The funny side of economics

Topics economics | memes | facebook memes

These are grim times and social media is full of quarantine memes and jokes. Indeed, if I may put forth a theory in eight words, “the grimmer the times, the better the jokes”. 

But despite its reputation as a dismal science, no other social science discipline can beat economics and economists when it comes to funniness. I know because for a little over 10 years I wrote weekly articles on the state of economics research in the world. 

While doing research for it, which was made easier by the rapid growth of economics websites, I would occasionally come across some very funny papers. Both funny haha and funny peculiar. 

This prompted me to look systematically for more such whacky papers and over time I collected quite a few. Some of them, about which I had written once before, are described below for your amusement. 

They are not ranked in any increasing or decreasing order of funniness. That’s something you will have to decide for yourself.

Not joking

Thus, one paper dealt with looks and how students rated the better-looking professors. The better ratings had an effect on earnings, it was posited. Brains were necessary but not sufficient but although it was not stated in as many words it seemed looks were both necessary and sufficient. 

Many of the papers were on alcohol, as in boozing. One reached the earth-shaking conclusion that higher prices led to less boozing. And another said that higher beer taxes led to a lower incidence of assault, but not of rape. Yet another said that higher alcohol taxes led to lower rates of gonorrhoea. I am not joking. 

Another said that “price and advertising effects are generally larger for females”. You can make what you want of that. 

One paper tried to link the effect of boozing on the job market and said “binge drinking conveys unobserved social skills that are rewarded by employers”. Wah. And there was one that said the long-term effect of a 1 per cent reduction in per capita drinking on mortality was nil. So in these times of quarantine, drink on, McDuffs.

One paper analysed risk-taking. This one was from the nascent field of something called neuroeconomics. 

It concluded after a lot of experiments that people with brain lesions (damage) would be more prone to take more risk. A lot of experts scoffed at this. 
Whereupon some neuroscientists trained monkeys to evaluate payoffs. The monkeys maximised the payoffs.

My favourite, though, is the one that analysed the effects of boozing on sexual activity. It said that people when drunk would use fewer contraceptives. Haste doesn’t always make waste.

Economics is not alone

But it is not only economists who conduct such research. More recently I came across a website (https://www.online-phd-programs.org/bizarre-research-paper-topics/) that lists 30 extremely funny research papers. Please do visit it.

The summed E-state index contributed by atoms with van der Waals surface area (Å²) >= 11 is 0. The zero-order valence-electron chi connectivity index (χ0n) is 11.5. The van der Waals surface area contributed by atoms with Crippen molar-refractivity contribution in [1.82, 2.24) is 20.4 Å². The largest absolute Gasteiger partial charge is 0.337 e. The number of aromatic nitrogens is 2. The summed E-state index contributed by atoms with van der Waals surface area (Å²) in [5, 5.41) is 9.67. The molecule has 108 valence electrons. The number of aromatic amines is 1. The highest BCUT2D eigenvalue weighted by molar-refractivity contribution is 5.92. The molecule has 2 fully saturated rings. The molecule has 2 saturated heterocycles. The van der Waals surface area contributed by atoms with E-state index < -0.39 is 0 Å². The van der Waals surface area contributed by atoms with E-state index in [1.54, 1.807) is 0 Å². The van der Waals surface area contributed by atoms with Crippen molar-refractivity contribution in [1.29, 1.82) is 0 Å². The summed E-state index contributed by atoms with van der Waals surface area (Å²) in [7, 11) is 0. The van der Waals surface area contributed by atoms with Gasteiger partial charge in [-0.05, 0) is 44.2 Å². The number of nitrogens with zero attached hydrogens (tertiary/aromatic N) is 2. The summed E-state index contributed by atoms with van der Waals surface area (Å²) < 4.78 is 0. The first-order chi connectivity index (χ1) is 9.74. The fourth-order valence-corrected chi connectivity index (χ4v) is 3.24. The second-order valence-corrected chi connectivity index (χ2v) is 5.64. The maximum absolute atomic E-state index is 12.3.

I describe a few of the funniest research topics below. But let me say once again that this doesn’t mean they are the funniest. The remaining are just as funny, including one on bats performing fellatio. 

Back in 2000 a neuroscientist decided to find out if London cabbies had bigger brains. She wanted to know how these fellows managed to store so much road information in their brains. And guess what she found. They actually had bigger brains — or posterior hippocampi! 
Then there’s the one about a live duck having sexual intercourse with a dead duck.

It is called “The first case of homosexual necrophilia in the mallard Anas platyrhynchos" and describes exactly what I have written. The duck had flown into a window and died. 

Another paper, this time by an international chess grandmaster, with a PhD to boot, says that by 2025 people will be marrying robots. Indeed, the paper says that it is nearly certain they will even consummate it.

Would you like to know how much pressure a penguin manages to create while having a dump? It seems a Japanese student asked the professor how penguins “decorated” their nests. The result was this paper, which says an average penguin creates a thrust of 60 kilopascal. 

Yet another set of Japanese researchers managed to show that pigeons can tell the difference between a painting by Picasso and Monet. They trained some pigeons to recognise a few paintings and later when shown paintings not seen earlier, the pigeons were able to distinguish between the two artists.

And what about wet underwear? What sort should you opt for? In a 1994 paper called “Impact of wet underwear on thermoregulatory responses and thermal comfort in the cold”, the authors found that it was not the material that mattered but the thickness of the underwear. 

Last but not least, there is the one about flatulence as self-defence. But you’d better read that yourself.



Business Standard is now on Telegram.
For insightful reports and views on business, markets, politics and other issues, subscribe to our official Telegram channel